So the layout could use some work, by which I mean "complete and total revision." For example, take this sentence:
"Once a race and guild are determined, go to 'Assigning Ability Scores'. After completing that section then go to table 1, step 4 and proceed."
The second character generation method, just for an example of the needless, stupid complexity of this system: after you've determined what race you are, determined your natural abilities and bonuses to other abilities - but not skills or abilities from the class that you enter - you check table 9 on the next page for your character bonuses and add them on, make sure that your attributes are good enough to enter the guild that you want to enter. Then you roll for random mutations and psionics, determine spells, special abilities, mutations and so forth, determine attacks per turn, attack segments, advantage and shot bonus, dodge, beam-attack dodge, block, disarm, damage adjustment weight limit payload hindrance running jumping speed ego flux life points con bonus age starting bonus name and aura surprise adjustment reaction adjustment for ego locate traps percentage adjusted by wisdom - and then you throw this piece of shit in the garbage and play something else.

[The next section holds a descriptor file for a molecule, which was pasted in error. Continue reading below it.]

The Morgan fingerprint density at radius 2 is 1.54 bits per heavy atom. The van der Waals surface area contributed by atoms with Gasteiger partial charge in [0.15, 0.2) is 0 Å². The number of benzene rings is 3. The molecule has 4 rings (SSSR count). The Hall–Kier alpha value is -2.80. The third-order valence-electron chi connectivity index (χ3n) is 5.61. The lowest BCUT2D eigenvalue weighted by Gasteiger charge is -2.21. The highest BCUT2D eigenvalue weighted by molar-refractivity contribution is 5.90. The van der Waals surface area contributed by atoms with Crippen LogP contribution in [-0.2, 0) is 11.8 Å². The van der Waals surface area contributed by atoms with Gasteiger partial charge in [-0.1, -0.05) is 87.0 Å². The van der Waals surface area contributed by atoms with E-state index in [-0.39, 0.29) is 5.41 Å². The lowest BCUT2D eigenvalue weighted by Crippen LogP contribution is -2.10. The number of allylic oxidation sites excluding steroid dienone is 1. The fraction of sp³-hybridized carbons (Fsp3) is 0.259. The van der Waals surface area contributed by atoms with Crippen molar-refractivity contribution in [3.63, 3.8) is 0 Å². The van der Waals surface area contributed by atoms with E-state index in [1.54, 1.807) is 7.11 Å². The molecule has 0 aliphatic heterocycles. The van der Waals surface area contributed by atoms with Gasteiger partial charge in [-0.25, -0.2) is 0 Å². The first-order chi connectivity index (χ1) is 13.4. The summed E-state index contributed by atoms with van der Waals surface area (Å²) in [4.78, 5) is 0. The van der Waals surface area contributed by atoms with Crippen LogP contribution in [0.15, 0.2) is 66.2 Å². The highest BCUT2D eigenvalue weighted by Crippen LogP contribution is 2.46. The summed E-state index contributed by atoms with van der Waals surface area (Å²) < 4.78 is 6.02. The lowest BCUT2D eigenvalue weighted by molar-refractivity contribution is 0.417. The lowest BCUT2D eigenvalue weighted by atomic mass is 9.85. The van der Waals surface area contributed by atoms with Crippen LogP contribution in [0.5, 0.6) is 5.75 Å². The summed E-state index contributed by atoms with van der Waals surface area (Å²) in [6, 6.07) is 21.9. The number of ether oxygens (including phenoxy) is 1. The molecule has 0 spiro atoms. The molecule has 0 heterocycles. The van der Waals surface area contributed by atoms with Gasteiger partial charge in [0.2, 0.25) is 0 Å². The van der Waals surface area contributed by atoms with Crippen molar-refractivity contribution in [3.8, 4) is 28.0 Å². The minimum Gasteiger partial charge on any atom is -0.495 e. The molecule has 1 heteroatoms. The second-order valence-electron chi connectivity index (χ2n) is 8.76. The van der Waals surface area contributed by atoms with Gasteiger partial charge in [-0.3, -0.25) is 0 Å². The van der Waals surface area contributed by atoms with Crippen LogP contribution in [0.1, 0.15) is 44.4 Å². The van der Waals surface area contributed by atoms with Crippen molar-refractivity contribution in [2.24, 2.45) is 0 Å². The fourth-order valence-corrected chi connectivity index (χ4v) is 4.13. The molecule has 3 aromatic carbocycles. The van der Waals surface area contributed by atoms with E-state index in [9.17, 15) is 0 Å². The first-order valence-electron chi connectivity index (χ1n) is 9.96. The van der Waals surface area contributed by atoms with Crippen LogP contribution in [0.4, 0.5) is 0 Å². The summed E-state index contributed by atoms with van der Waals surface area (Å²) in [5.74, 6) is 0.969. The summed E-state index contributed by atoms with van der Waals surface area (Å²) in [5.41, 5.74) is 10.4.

The character classes are, uh, McCrackenesque, for lack of a better word. Alchemists, Psielfs, Golden, Scarlet and Mage Tigers, Flymen, Armored Mantises, Amazons, B.S.Cs, Gnomes and so forth. Every last one of them has some massively twinky hoo-hah to go with it; Alchemists, for example, get a Star Bolt and a Starfire Shield, whereas Gnomes are Pure Practicioners of the Art with earthpower - which means, I think, that they get access to earth spells.
The Amazon, by contrast, gets a healing hand - which becomes resurrection at level ten - can call and banish spirits, have telekinesis, telepath, the ability to feign death, temporarily triple their strength, add on a layer of protection, two extra attacks, and a radar jammer, EMP device, and an extra couse of study that basically gives them another twinky ability, like a breath weapon or a death touch or an energy shield. This is, of course, all at first level. To call it power gaming gives power gaming a bad name. The Bio-Syntha Cyborg are much the same, although you'll be glad to know that at the fortieth level, they get a Midnight Sunstone Bazooka. Trust McCracken to come up with power names that sound like bad seventies bands.